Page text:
Wednesday, December 1, 2021 (Rabbi Calvin Dox-DaCosta)
Julius Lester was born in St. Louis in 1939 and was the son of a Methodist minister, although he learned early on in his life that his mother’s grandfather was a Jewish immigrant from Germany. Lester graduated college with a degree in English and moved to Mississippi in 1964 where he began working with the Student Nonviolent Coordinating Committee (or SNCC) as head of its photography department. Through his lens or on the written page, Julius Lester was committed to portraying the history of black Americans—past and present.
In his first book about race, “Look Out, Whitey!,” Lester wrote: “The world of the black American is different from that of the white American. The difference comes not only from the segregation imposed on the black man but from the very nature of blackness and its evolution under segregation.”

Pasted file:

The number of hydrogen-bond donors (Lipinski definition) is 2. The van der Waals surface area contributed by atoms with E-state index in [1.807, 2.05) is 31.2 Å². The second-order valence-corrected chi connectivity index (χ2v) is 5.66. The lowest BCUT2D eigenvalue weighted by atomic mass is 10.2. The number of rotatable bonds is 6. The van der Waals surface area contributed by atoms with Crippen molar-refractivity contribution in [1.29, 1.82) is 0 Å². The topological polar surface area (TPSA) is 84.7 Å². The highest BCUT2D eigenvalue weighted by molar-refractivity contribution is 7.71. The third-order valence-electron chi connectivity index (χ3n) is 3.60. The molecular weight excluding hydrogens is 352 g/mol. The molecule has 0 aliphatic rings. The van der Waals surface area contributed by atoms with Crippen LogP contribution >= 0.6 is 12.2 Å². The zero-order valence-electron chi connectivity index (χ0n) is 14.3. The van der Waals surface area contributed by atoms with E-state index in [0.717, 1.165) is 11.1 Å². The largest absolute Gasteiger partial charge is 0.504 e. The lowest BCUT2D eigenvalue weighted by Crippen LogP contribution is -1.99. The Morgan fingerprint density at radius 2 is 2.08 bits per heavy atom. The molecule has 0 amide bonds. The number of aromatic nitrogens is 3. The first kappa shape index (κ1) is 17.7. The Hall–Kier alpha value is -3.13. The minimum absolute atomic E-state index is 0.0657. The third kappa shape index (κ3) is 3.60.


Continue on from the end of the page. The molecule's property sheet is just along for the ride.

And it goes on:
In 1981, Lester said, he had a vision: “I was a Jew…there was a yarmulke on my head, and I was dancing, and I was filled with incredible joy.” Lester converted the next year. In an interview with the Los Angeles Times in 1992, Lester spoke of knowing both “the pain of a Jew when confronted with black anti-Semitism and the pain of a black person when confronted with Jewish racism.” Julius Lester was a man of many passions who never shied away from bringing attention to issues of race and religion.
As we light our candles for this fourth night of Chanukah, let us draw inspiration from Julius Lester, author of children’s and adult books, educator, photographer, musician, civil rights activist, Jew.